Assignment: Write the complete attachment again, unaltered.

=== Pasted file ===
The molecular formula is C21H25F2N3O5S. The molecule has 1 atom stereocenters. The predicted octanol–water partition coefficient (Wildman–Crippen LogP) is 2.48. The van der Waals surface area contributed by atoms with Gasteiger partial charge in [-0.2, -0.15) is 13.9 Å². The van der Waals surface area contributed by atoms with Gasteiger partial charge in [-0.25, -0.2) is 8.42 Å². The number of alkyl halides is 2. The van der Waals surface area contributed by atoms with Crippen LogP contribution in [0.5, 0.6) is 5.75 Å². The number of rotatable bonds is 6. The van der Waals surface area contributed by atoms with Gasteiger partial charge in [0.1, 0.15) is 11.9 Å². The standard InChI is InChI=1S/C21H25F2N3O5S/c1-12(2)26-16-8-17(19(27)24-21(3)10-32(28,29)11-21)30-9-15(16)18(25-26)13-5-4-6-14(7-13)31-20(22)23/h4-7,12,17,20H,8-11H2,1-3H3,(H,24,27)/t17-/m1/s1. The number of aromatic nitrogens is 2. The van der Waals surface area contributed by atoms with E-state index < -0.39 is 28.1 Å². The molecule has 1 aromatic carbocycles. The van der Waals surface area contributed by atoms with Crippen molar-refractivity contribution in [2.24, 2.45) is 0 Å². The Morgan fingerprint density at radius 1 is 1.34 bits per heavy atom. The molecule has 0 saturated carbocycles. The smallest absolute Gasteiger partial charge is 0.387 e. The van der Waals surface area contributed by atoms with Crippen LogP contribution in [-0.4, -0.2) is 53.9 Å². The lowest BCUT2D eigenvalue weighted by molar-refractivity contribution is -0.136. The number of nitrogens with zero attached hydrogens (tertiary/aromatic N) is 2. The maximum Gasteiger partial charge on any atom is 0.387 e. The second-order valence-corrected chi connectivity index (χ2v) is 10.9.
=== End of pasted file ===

The molecular formula is C21H25F2N3O5S. The molecule has 1 atom stereocenters. The predicted octanol–water partition coefficient (Wildman–Crippen LogP) is 2.48. The van der Waals surface area contributed by atoms with Gasteiger partial charge in [-0.2, -0.15) is 13.9 Å². The van der Waals surface area contributed by atoms with Gasteiger partial charge in [-0.25, -0.2) is 8.42 Å². The number of alkyl halides is 2. The van der Waals surface area contributed by atoms with Crippen LogP contribution in [0.5, 0.6) is 5.75 Å². The number of rotatable bonds is 6. The van der Waals surface area contributed by atoms with Gasteiger partial charge in [0.1, 0.15) is 11.9 Å². The standard InChI is InChI=1S/C21H25F2N3O5S/c1-12(2)26-16-8-17(19(27)24-21(3)10-32(28,29)11-21)30-9-15(16)18(25-26)13-5-4-6-14(7-13)31-20(22)23/h4-7,12,17,20H,8-11H2,1-3H3,(H,24,27)/t17-/m1/s1. The number of aromatic nitrogens is 2. The van der Waals surface area contributed by atoms with E-state index < -0.39 is 28.1 Å². The molecule has 1 aromatic carbocycles. The van der Waals surface area contributed by atoms with Crippen molar-refractivity contribution in [2.24, 2.45) is 0 Å². The Morgan fingerprint density at radius 1 is 1.34 bits per heavy atom. The molecule has 0 saturated carbocycles. The smallest absolute Gasteiger partial charge is 0.387 e. The van der Waals surface area contributed by atoms with Crippen LogP contribution in [-0.4, -0.2) is 53.9 Å². The lowest BCUT2D eigenvalue weighted by molar-refractivity contribution is -0.136. The number of nitrogens with zero attached hydrogens (tertiary/aromatic N) is 2. The maximum Gasteiger partial charge on any atom is 0.387 e. The second-order valence-corrected chi connectivity index (χ2v) is 10.9.